Terrifying Video Demonstrates Bug-Sized Lethal Drones Being Developed By US Air Force
Looks like we have the makings of a new arms race at hand. The winner will develop the tiniest lethal drone capable of blending into a crowded cityscape.
The Atlantic‘s Conor Friedersdorf points to a National Geographic piece on the future of drone technology, including one fascinating passage on how the U.S. Air Force is developing “micro-drones” the size of tiny creatures, capable of flying through major cities unnoticed.
The science writer, John Horgan, described what information he was able to access from the government:
The Air Force has nonetheless already constructed a “micro-aviary” at Wright-Patterson for flight-testing small drones. It’s a cavernous chamber—35 feet high and covering almost 4,000 square feet—with padded walls. Micro-aviary researchers, much of whose work is classified, decline to let me witness a flight test. But they do show me an animated video starring micro-UAVs that resemble winged, multi-legged bugs. The drones swarm through alleys, crawl across windowsills, and perch on power lines. One of them sneaks up on a scowling man holding a gun and shoots him in the head.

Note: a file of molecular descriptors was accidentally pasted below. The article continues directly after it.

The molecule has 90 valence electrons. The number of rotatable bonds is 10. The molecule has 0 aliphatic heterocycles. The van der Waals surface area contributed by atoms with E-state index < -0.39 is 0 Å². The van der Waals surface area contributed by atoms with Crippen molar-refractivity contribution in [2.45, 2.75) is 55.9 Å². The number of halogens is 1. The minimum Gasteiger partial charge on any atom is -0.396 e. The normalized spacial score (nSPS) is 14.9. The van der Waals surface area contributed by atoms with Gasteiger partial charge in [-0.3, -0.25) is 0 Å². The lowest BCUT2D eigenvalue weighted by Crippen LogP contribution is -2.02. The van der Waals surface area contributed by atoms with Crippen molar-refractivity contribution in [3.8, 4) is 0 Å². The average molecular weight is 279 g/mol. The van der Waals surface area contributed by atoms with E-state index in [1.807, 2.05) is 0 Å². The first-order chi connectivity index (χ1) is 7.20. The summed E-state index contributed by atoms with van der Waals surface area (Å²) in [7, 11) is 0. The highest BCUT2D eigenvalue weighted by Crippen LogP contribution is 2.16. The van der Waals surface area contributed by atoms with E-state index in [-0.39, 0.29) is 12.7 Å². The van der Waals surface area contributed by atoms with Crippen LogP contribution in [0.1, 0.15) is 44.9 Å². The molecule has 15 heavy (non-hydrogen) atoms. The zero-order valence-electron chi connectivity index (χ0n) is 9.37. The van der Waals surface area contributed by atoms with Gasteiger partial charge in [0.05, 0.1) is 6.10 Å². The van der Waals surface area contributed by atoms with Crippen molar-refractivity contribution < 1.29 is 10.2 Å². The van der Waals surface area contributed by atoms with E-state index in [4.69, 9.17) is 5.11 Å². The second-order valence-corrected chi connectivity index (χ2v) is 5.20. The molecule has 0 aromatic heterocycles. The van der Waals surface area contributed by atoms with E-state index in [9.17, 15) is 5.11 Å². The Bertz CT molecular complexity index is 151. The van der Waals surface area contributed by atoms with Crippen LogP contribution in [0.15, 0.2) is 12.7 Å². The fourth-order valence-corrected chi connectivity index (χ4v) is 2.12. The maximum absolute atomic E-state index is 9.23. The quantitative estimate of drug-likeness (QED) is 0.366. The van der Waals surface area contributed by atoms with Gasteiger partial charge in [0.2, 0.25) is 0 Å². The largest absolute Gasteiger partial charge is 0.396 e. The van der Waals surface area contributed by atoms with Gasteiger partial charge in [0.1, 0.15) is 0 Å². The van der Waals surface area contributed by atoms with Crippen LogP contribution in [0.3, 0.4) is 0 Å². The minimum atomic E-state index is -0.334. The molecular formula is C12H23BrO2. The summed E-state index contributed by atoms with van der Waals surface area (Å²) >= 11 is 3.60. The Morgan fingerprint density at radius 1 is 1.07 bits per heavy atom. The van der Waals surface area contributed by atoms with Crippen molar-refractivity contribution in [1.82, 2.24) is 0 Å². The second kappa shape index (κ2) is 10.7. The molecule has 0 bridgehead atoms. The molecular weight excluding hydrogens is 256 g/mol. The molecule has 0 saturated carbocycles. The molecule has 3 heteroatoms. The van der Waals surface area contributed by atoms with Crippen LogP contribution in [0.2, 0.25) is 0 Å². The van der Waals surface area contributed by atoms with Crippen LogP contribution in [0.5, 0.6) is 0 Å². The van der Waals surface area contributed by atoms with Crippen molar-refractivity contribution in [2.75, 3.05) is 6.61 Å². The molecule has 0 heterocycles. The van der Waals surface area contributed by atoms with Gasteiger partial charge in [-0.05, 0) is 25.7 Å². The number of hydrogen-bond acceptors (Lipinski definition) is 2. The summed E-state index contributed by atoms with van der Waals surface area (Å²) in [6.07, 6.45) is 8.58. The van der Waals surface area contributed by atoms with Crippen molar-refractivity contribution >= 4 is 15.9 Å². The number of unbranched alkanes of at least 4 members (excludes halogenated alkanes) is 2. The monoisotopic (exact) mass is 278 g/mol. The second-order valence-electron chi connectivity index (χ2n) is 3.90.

The Air Force describes these new “micro-air” weapons as “Unobtrusive, pervasive, lethal.”
I share Friedersdorf’s sentiment that this video is “horrifying” — namely because it signals that drone warfare is the next arms race.
According to Horgan, however, the U.S. government “takes seriously” the potential for widespread proliferation of “micro-drone” technology among terrorists and governments:
What, one might ask, will prevent terrorists and criminals from getting their hands on some kind of lethal drone? Although American officials rarely discuss the threat in public, they take it seriously.
[...] Exercises carried out by security agencies suggest that defending against small drones would be difficult. Under a program called Black Dart, a mini-drone two feet long tested defenses at a military range. A video from its onboard camera shows a puff of smoke in the distance, from which emerges a tiny dot that rapidly grows larger before whizzing harmlessly past: That was a surface-to-air missile missing its mark. In a second video an F-16 fighter plane races past the drone without spotting it.